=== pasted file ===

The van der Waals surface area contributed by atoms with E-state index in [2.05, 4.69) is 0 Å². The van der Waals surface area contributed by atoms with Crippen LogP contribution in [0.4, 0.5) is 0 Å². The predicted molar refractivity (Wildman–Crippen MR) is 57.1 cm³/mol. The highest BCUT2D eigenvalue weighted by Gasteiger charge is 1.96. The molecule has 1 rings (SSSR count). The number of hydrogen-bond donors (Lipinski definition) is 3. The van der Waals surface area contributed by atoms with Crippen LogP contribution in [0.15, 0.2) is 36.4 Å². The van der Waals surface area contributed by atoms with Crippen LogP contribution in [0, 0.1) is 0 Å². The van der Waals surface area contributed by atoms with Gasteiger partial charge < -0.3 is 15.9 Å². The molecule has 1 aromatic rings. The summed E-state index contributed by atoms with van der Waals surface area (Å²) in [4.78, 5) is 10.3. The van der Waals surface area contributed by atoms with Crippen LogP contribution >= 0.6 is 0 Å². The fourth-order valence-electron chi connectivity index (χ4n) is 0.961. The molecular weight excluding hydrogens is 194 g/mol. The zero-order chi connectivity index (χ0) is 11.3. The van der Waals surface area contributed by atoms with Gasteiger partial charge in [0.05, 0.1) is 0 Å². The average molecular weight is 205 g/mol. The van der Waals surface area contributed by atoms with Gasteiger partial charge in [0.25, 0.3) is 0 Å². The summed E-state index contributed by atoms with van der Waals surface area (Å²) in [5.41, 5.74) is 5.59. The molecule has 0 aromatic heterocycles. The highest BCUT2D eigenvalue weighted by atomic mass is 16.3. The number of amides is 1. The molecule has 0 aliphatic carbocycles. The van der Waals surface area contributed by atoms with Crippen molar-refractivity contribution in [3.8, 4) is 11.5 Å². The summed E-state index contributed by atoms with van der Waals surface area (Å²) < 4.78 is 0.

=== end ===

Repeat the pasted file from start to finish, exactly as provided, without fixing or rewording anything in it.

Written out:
The van der Waals surface area contributed by atoms with E-state index in [2.05, 4.69) is 0 Å². The van der Waals surface area contributed by atoms with Crippen LogP contribution in [0.4, 0.5) is 0 Å². The predicted molar refractivity (Wildman–Crippen MR) is 57.1 cm³/mol. The highest BCUT2D eigenvalue weighted by Gasteiger charge is 1.96. The molecule has 1 rings (SSSR count). The number of hydrogen-bond donors (Lipinski definition) is 3. The van der Waals surface area contributed by atoms with Crippen LogP contribution in [0.15, 0.2) is 36.4 Å². The van der Waals surface area contributed by atoms with Crippen LogP contribution in [0, 0.1) is 0 Å². The van der Waals surface area contributed by atoms with Gasteiger partial charge < -0.3 is 15.9 Å². The molecule has 1 aromatic rings. The summed E-state index contributed by atoms with van der Waals surface area (Å²) in [4.78, 5) is 10.3. The van der Waals surface area contributed by atoms with Crippen LogP contribution >= 0.6 is 0 Å². The fourth-order valence-electron chi connectivity index (χ4n) is 0.961. The molecular weight excluding hydrogens is 194 g/mol. The zero-order chi connectivity index (χ0) is 11.3. The van der Waals surface area contributed by atoms with Gasteiger partial charge in [0.05, 0.1) is 0 Å². The average molecular weight is 205 g/mol. The van der Waals surface area contributed by atoms with Gasteiger partial charge in [0.25, 0.3) is 0 Å². The summed E-state index contributed by atoms with van der Waals surface area (Å²) in [5.41, 5.74) is 5.59. The molecule has 0 aromatic heterocycles. The highest BCUT2D eigenvalue weighted by atomic mass is 16.3. The number of amides is 1. The molecule has 0 aliphatic carbocycles. The van der Waals surface area contributed by atoms with Crippen molar-refractivity contribution in [3.8, 4) is 11.5 Å². The summed E-state index contributed by atoms with van der Waals surface area (Å²) < 4.78 is 0.